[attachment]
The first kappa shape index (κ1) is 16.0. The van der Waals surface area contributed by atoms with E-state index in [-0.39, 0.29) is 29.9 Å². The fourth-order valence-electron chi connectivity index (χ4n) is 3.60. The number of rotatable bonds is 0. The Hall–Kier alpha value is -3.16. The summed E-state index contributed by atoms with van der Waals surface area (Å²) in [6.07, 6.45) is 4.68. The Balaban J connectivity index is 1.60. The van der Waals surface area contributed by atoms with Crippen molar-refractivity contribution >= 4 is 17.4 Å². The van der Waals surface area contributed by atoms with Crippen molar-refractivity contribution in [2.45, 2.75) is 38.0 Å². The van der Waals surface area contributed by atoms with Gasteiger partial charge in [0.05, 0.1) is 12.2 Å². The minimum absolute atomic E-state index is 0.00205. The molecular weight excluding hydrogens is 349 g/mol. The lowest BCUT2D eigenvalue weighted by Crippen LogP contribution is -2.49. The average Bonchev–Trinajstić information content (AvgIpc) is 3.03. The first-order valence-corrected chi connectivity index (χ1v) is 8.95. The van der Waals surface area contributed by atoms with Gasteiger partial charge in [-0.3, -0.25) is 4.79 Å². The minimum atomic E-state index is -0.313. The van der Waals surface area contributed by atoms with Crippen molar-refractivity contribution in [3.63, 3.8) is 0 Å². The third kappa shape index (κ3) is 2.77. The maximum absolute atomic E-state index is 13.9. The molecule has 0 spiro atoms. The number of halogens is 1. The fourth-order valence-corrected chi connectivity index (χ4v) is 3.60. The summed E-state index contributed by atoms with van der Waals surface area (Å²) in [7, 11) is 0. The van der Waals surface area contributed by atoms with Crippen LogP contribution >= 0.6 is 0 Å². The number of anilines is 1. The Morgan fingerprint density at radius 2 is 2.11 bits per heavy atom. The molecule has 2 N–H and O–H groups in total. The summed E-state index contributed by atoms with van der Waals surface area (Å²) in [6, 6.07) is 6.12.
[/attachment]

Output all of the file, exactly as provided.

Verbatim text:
The first kappa shape index (κ1) is 16.0. The van der Waals surface area contributed by atoms with E-state index in [-0.39, 0.29) is 29.9 Å². The fourth-order valence-electron chi connectivity index (χ4n) is 3.60. The number of rotatable bonds is 0. The Hall–Kier alpha value is -3.16. The summed E-state index contributed by atoms with van der Waals surface area (Å²) in [6.07, 6.45) is 4.68. The Balaban J connectivity index is 1.60. The van der Waals surface area contributed by atoms with Crippen molar-refractivity contribution >= 4 is 17.4 Å². The van der Waals surface area contributed by atoms with Crippen molar-refractivity contribution in [2.45, 2.75) is 38.0 Å². The van der Waals surface area contributed by atoms with Gasteiger partial charge in [0.05, 0.1) is 12.2 Å². The minimum absolute atomic E-state index is 0.00205. The molecular weight excluding hydrogens is 349 g/mol. The lowest BCUT2D eigenvalue weighted by Crippen LogP contribution is -2.49. The average Bonchev–Trinajstić information content (AvgIpc) is 3.03. The first-order valence-corrected chi connectivity index (χ1v) is 8.95. The van der Waals surface area contributed by atoms with Gasteiger partial charge in [-0.3, -0.25) is 4.79 Å². The minimum atomic E-state index is -0.313. The van der Waals surface area contributed by atoms with Crippen molar-refractivity contribution in [3.63, 3.8) is 0 Å². The third kappa shape index (κ3) is 2.77. The maximum absolute atomic E-state index is 13.9. The molecule has 0 spiro atoms. The number of halogens is 1. The fourth-order valence-corrected chi connectivity index (χ4v) is 3.60. The summed E-state index contributed by atoms with van der Waals surface area (Å²) in [7, 11) is 0. The van der Waals surface area contributed by atoms with Crippen LogP contribution >= 0.6 is 0 Å². The number of anilines is 1. The Morgan fingerprint density at radius 2 is 2.11 bits per heavy atom. The molecule has 2 N–H and O–H groups in total. The summed E-state index contributed by atoms with van der Waals surface area (Å²) in [6, 6.07) is 6.12.